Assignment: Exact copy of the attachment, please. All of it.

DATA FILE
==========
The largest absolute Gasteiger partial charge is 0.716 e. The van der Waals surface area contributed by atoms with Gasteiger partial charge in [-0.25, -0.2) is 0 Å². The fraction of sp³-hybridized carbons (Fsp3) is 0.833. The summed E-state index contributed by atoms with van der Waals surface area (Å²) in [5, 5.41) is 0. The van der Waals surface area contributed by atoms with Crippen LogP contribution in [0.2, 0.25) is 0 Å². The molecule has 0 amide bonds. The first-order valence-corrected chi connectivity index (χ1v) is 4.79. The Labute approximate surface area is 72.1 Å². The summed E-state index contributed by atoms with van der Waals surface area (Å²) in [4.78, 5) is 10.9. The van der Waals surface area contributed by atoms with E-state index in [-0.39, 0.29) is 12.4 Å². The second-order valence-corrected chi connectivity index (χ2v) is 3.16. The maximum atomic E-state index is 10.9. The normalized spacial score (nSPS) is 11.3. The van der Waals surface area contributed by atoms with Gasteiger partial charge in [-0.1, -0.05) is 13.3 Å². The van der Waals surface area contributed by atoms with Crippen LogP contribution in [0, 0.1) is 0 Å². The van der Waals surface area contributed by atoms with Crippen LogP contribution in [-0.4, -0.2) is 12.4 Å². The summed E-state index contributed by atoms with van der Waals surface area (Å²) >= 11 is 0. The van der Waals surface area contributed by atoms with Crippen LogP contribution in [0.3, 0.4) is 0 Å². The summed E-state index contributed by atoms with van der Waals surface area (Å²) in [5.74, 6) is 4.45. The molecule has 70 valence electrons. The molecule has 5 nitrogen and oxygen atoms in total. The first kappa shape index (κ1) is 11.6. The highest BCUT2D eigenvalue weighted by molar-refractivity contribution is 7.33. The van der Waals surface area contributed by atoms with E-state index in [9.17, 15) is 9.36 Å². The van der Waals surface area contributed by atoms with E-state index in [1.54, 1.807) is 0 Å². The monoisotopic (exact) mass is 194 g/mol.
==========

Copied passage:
The largest absolute Gasteiger partial charge is 0.716 e. The van der Waals surface area contributed by atoms with Gasteiger partial charge in [-0.25, -0.2) is 0 Å². The fraction of sp³-hybridized carbons (Fsp3) is 0.833. The summed E-state index contributed by atoms with van der Waals surface area (Å²) in [5, 5.41) is 0. The van der Waals surface area contributed by atoms with Crippen LogP contribution in [0.2, 0.25) is 0 Å². The molecule has 0 amide bonds. The first-order valence-corrected chi connectivity index (χ1v) is 4.79. The Labute approximate surface area is 72.1 Å². The summed E-state index contributed by atoms with van der Waals surface area (Å²) in [4.78, 5) is 10.9. The van der Waals surface area contributed by atoms with E-state index in [-0.39, 0.29) is 12.4 Å². The second-order valence-corrected chi connectivity index (χ2v) is 3.16. The maximum atomic E-state index is 10.9. The normalized spacial score (nSPS) is 11.3. The van der Waals surface area contributed by atoms with Gasteiger partial charge in [-0.1, -0.05) is 13.3 Å². The van der Waals surface area contributed by atoms with Crippen LogP contribution in [0, 0.1) is 0 Å². The van der Waals surface area contributed by atoms with Crippen LogP contribution in [-0.4, -0.2) is 12.4 Å². The summed E-state index contributed by atoms with van der Waals surface area (Å²) >= 11 is 0. The van der Waals surface area contributed by atoms with Crippen LogP contribution in [0.3, 0.4) is 0 Å². The summed E-state index contributed by atoms with van der Waals surface area (Å²) in [5.74, 6) is 4.45. The molecule has 70 valence electrons. The molecule has 5 nitrogen and oxygen atoms in total. The first kappa shape index (κ1) is 11.6. The highest BCUT2D eigenvalue weighted by molar-refractivity contribution is 7.33. The van der Waals surface area contributed by atoms with E-state index in [9.17, 15) is 9.36 Å². The van der Waals surface area contributed by atoms with E-state index in [1.54, 1.807) is 0 Å². The monoisotopic (exact) mass is 194 g/mol.